ArtistsGalleries 27-10-2017

October 27 | Ron Mueck sculpture becomes most recent victim of Istanbul’s Far Right

The tense atmosphere pervading Turkey at the moment — stirred up by President Recep Tayyip Erdoğan — has once again provoked an incident during a contemporary art exhibition. In other news, the Art Jameel organisation is launching a request for proposals for its future art centre in Dubai, and the Prix Art [ ] Collector reveals its winner.

Turkey | The Far Right strike out at the Ömer Koç collection and Ron Mueck sculpture

Collector Ömer Koç, whose family is known as “the Rockefeller Turks”, saw a far-right group launch an assault on the exhibition “Doors Open to Those Who Knock” at the heart of the Abdülmecid Efendi Mansion in Üsküdar, Istanbul, organised with the curators Melih Fereli and Karoly Aliotti, exhibiting some of the collection pieces. It was the Ron Mueck piece, Man Under Cardigan (1998), portraying a naked man hunched on the ground, holding a cardigan over his head, which angered the extremists. The protesters seemingly misinterpreted the work, and mistook the fireplace in the exhibition for a minbar, the domed platform indicating the direction of Mecca in a mosque, from which an Imam delivers his sermons. The demonstrators set upon a security guard, and intended to cause damage to the sculpture, before being thrown out. More information via ArtAsiaPacific.


Images posted to social-media of RON MUECK‘s sculpture Man Under Cardigan (1998) in the fireplace of the Abdülmecid Efendi Mansion (left), in the Üsküdar neighborhood of Istanbul’s Asian side, and photographs of security guards restraining protesters who attacked the sculpture (right). Images via T24, Diken.



A new call for projects sent out by Art Jameel

Dedicated to supporting artists from the Middle East, North Africa and Turkey — “as well as those from around the world with an interest in and familiarity with these regions” — the programme spans a three-year cycle. It coincides with next year’s opening of the Jameel Arts Centre in Dubai, and focuses on sculpture, specifically works using light technologies, with a design budget of $70,000. Upcoming editions will consider research and lecture series (2019), and drawing and painting (2020).

Applications must be submitted before November 21, and will be assessed by a jury, at the heart of which sits Sheikha Hoor Al Qasimi, president of the Sharjah Art Foundation, and Elvira Dyangani Ose, senior curator at Creative Time and lecturer in Visual Cultures at Goldsmiths University of London. Read further here.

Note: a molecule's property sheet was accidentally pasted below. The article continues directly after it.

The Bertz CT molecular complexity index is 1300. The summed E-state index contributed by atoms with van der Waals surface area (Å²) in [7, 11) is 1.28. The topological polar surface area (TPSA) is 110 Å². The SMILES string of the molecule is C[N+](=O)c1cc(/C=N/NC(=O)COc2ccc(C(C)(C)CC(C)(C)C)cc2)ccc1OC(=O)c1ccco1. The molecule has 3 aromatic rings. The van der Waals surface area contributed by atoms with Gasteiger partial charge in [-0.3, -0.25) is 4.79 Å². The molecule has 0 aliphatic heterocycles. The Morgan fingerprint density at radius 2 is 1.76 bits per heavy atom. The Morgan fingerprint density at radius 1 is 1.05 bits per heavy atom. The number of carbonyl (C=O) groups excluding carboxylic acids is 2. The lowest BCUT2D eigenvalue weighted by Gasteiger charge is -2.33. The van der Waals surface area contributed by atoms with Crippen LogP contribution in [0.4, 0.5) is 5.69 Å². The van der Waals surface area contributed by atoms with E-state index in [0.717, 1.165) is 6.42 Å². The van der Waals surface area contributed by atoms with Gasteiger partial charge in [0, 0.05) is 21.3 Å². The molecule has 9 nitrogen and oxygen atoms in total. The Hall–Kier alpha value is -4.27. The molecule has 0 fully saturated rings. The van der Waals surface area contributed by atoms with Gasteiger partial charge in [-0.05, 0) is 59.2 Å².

Jameel Arts Centre, north side view from the Creek, courtesy of Serie Architects



Marion Charlet scoops the Prix Art [ ] Collector

Young artist Marion Charlet (b. 1982) adds her name to a list featuring, amongst others, the talented Clément Bagot, Eva Nielsen, Abdelkader Benchamma, Olivier Masmonteil and Massinissa Selmani. The prize, organised by collectors Evelyne and Jacques Deret, bestows upon the artist — represented by the Galerie Virginie Louvet — a solo exhibition in September 2018 at the Studio du Patio Art Opéra, “uniting recent works with art lent by its collectors, accompanied by a published catalogue.”

The selection committee was made up of — other than Evelyne and Jacques Deret — Philippe Piguet, critic and exhibition commissioner, and collectors Françoise and Jean-Claude Quemin, Philippe Pée, and Daniel Schildge.


Marion Charlet, Inner Space V, 2017 © Galerie Virginie Louvet



A new London gallery for Lyndsey Ingram

On November 7, at 20 Bourdon Street in Mayfair, the first permanent Lyndsey Ingram Gallery space will open. Specialising in mostly British and American “original prints and works on paper by important post-war and contemporary artists”, the gallery will hold three or four exhibitions a year.

The gallery, which shows at the Armory Show New York, Masterpiece London, Art Miami, and the London Original Print Fair, offers numerous works by Andy Warhol, Roy Lichtenstein, Ellsworth Kelly, Frank Stella, David Hockney, Donald Judd, Robert Mangold, Anish Kapoor, Bridget Riley, Peter Doig and Grayson Perry, but also contemporary art from the likes of Harland Miller, Jane Hammond, Miles Aldridge and Sarah Graham.



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